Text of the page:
Regardless of what you think of the media, you may have found this ongoing news story interesting. Here’s Newsweek’s overview:
Gina Rinehart, an iron-ore heiress worth $18 billion, recently acquired nearly a fifth of all shares in Fairfax, Australia’s largest media conglomerate, and is demanding the right to hire and fire editorial staff (in addition to three seats on the Fairfax board and the deputy chairman’s position). She is also adamantly opposed to signing the company’s charter of editorial independence. (Emphasis mine.)
Normally I’m all about strong women (I’m a strong woman). But I’m not so sure about this one. The Telegraph says:
The world’s richest woman, Gina Rinehart, has publicly threatened to sell her stake in Fairfax, Australia’s oldest media company unless she is allowed direct influence over editorial decisions. [She] has branded herself as a “white knight” trying to rescue the ailing … Fairfax Media. Mrs Rinehart recently moved to a 19 per cent stake in the company, just short of the 20 per cent mark at which she would have to launch a formal takeover bid. She has been vying for three board seats but has insisted that she should not have to abide by the company’s charter of editorial independence. (Emphasis mine.)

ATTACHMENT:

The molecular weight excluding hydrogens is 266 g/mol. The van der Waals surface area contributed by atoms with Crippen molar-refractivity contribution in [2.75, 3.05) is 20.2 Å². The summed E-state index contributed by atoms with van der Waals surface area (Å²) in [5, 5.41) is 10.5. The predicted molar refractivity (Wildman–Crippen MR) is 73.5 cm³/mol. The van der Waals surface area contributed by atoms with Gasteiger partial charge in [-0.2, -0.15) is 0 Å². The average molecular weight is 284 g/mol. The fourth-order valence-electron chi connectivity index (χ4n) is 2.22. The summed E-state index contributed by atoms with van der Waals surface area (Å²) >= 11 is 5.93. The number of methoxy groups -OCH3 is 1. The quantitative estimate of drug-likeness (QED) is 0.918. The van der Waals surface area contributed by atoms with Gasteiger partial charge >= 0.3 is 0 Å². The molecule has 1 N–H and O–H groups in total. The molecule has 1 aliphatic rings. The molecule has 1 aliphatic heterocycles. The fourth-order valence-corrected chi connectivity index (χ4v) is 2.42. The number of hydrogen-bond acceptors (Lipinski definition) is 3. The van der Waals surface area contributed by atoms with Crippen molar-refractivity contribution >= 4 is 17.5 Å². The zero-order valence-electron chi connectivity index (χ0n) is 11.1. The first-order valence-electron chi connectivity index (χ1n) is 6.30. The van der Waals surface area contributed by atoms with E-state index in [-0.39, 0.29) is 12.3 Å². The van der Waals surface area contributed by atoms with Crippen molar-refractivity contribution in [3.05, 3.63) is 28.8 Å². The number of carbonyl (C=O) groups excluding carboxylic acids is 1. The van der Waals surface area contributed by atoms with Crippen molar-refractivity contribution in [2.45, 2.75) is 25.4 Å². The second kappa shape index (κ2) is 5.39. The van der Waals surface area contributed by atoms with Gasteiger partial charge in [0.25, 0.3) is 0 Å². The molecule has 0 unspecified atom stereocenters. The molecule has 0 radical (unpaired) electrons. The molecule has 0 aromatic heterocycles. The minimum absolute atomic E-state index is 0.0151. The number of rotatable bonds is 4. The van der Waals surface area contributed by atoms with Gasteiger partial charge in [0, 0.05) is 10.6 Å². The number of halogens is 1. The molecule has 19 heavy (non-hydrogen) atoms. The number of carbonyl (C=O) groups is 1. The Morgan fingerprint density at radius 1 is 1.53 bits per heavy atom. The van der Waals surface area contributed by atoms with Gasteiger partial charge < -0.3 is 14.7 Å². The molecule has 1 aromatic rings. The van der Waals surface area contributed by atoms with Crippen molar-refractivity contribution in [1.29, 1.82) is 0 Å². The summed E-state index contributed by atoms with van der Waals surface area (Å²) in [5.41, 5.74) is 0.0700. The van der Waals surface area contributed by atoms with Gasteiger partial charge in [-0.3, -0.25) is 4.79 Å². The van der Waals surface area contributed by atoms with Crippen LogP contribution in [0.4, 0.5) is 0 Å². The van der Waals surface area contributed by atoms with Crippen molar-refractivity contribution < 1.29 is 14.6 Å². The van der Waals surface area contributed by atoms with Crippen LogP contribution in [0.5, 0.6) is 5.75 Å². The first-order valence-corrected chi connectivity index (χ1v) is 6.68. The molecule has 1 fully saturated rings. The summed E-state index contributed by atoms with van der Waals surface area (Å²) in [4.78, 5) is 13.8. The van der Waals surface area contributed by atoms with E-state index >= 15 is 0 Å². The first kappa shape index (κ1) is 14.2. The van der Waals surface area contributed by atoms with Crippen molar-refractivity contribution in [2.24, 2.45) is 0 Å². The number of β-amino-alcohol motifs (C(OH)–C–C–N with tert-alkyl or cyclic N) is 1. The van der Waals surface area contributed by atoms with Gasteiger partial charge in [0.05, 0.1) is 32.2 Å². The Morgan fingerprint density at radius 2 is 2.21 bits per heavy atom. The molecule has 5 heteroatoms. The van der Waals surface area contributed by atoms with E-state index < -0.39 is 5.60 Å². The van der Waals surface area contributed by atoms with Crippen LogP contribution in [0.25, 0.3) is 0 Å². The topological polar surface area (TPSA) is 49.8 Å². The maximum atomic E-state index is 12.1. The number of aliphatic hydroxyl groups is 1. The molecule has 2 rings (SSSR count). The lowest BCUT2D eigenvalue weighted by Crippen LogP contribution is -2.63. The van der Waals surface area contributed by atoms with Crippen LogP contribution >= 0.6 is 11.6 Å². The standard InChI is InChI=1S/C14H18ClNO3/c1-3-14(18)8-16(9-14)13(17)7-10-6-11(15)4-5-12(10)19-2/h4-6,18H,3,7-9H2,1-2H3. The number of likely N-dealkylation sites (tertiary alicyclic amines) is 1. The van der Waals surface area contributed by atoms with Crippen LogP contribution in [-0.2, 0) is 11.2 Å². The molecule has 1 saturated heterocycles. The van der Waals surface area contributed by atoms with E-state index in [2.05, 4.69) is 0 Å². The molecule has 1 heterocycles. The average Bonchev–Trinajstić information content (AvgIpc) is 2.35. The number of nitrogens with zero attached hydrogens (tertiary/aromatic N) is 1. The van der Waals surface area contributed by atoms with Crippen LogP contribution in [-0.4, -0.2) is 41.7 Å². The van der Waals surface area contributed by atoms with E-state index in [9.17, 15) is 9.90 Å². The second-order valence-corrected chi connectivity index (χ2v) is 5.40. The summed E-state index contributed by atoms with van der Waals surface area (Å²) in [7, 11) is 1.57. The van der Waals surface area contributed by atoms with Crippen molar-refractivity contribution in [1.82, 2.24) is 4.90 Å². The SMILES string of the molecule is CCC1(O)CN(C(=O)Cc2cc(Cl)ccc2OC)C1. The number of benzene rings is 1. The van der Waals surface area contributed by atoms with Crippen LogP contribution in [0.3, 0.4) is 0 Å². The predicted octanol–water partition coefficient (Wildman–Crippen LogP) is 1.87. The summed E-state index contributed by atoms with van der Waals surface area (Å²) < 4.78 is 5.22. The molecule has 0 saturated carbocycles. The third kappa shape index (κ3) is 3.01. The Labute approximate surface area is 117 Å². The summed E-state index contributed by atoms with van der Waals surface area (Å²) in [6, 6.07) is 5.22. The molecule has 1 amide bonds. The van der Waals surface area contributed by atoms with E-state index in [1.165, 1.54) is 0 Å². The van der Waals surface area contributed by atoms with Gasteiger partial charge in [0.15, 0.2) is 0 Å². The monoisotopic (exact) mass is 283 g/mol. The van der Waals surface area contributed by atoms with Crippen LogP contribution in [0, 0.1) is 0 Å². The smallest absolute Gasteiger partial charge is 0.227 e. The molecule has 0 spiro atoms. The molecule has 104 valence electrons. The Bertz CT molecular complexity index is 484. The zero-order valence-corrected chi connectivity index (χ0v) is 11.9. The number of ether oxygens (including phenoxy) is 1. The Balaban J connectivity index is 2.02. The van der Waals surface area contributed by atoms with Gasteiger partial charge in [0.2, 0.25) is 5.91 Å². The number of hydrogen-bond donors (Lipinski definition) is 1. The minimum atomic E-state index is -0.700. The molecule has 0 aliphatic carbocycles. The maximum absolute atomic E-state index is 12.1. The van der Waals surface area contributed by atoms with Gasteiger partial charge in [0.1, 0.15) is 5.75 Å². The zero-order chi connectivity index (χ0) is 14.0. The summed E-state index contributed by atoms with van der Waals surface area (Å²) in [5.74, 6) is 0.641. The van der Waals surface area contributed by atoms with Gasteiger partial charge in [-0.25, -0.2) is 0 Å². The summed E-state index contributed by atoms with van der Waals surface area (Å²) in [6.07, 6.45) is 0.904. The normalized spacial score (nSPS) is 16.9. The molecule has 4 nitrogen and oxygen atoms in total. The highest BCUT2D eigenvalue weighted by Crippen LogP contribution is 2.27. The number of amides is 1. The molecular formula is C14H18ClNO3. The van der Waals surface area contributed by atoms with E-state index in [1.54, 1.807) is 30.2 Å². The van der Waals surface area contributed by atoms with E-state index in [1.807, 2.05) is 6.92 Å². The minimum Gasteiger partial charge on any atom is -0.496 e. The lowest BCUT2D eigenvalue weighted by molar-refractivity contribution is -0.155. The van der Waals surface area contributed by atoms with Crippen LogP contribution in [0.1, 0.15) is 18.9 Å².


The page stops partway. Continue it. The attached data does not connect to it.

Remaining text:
It’s turned into quite a slugfest. The Fairfax board of directors is refusing to allow her any seats on the board, let alone the three she is demanding. Australia’s acting prime minister, Wayne Swan, called on Rinehart to “explain to the Australian people what her intentions are,” adding that her position had “very big implications for our democracy,” according to Newsweek. And in the latest chapter of he said/she said, Rinehart says none of this has to do with a power grab; she just wants the stock price to improve.
Yes, it’s happening in Australia. But the death of an independent press diminishes all of us. Keep an eye on this one, kids. (Wonder if there’s an interesting novel in this?)
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